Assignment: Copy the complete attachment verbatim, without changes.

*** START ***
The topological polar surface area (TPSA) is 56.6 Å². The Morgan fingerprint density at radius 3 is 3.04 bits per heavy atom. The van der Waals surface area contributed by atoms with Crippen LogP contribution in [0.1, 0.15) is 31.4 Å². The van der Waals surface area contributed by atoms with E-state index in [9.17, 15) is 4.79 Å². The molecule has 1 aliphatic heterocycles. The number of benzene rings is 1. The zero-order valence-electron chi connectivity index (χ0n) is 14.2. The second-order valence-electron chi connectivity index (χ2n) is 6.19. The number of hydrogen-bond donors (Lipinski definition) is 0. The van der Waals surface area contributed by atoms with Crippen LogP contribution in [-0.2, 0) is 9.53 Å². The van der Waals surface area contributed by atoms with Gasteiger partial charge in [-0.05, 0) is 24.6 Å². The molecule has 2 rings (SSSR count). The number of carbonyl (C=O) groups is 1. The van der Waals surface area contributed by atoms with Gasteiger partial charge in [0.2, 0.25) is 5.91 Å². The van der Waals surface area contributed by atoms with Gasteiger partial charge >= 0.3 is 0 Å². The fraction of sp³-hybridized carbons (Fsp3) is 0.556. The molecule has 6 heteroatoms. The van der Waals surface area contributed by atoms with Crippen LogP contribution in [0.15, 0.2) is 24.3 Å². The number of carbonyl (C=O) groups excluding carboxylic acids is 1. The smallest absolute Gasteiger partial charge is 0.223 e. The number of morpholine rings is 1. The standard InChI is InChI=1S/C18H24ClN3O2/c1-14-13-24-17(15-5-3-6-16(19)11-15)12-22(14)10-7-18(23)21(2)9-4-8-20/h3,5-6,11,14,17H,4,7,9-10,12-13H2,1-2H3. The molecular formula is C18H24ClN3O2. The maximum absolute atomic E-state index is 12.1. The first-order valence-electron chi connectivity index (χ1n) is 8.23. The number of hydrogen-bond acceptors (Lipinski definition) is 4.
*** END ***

The topological polar surface area (TPSA) is 56.6 Å². The Morgan fingerprint density at radius 3 is 3.04 bits per heavy atom. The van der Waals surface area contributed by atoms with Crippen LogP contribution in [0.1, 0.15) is 31.4 Å². The van der Waals surface area contributed by atoms with E-state index in [9.17, 15) is 4.79 Å². The molecule has 1 aliphatic heterocycles. The number of benzene rings is 1. The zero-order valence-electron chi connectivity index (χ0n) is 14.2. The second-order valence-electron chi connectivity index (χ2n) is 6.19. The number of hydrogen-bond donors (Lipinski definition) is 0. The van der Waals surface area contributed by atoms with Crippen LogP contribution in [-0.2, 0) is 9.53 Å². The van der Waals surface area contributed by atoms with Gasteiger partial charge in [-0.05, 0) is 24.6 Å². The molecule has 2 rings (SSSR count). The number of carbonyl (C=O) groups is 1. The van der Waals surface area contributed by atoms with Gasteiger partial charge in [0.2, 0.25) is 5.91 Å². The van der Waals surface area contributed by atoms with Gasteiger partial charge >= 0.3 is 0 Å². The fraction of sp³-hybridized carbons (Fsp3) is 0.556. The molecule has 6 heteroatoms. The van der Waals surface area contributed by atoms with Crippen LogP contribution in [0.15, 0.2) is 24.3 Å². The number of carbonyl (C=O) groups excluding carboxylic acids is 1. The smallest absolute Gasteiger partial charge is 0.223 e. The number of morpholine rings is 1. The standard InChI is InChI=1S/C18H24ClN3O2/c1-14-13-24-17(15-5-3-6-16(19)11-15)12-22(14)10-7-18(23)21(2)9-4-8-20/h3,5-6,11,14,17H,4,7,9-10,12-13H2,1-2H3. The molecular formula is C18H24ClN3O2. The maximum absolute atomic E-state index is 12.1. The first-order valence-electron chi connectivity index (χ1n) is 8.23. The number of hydrogen-bond acceptors (Lipinski definition) is 4.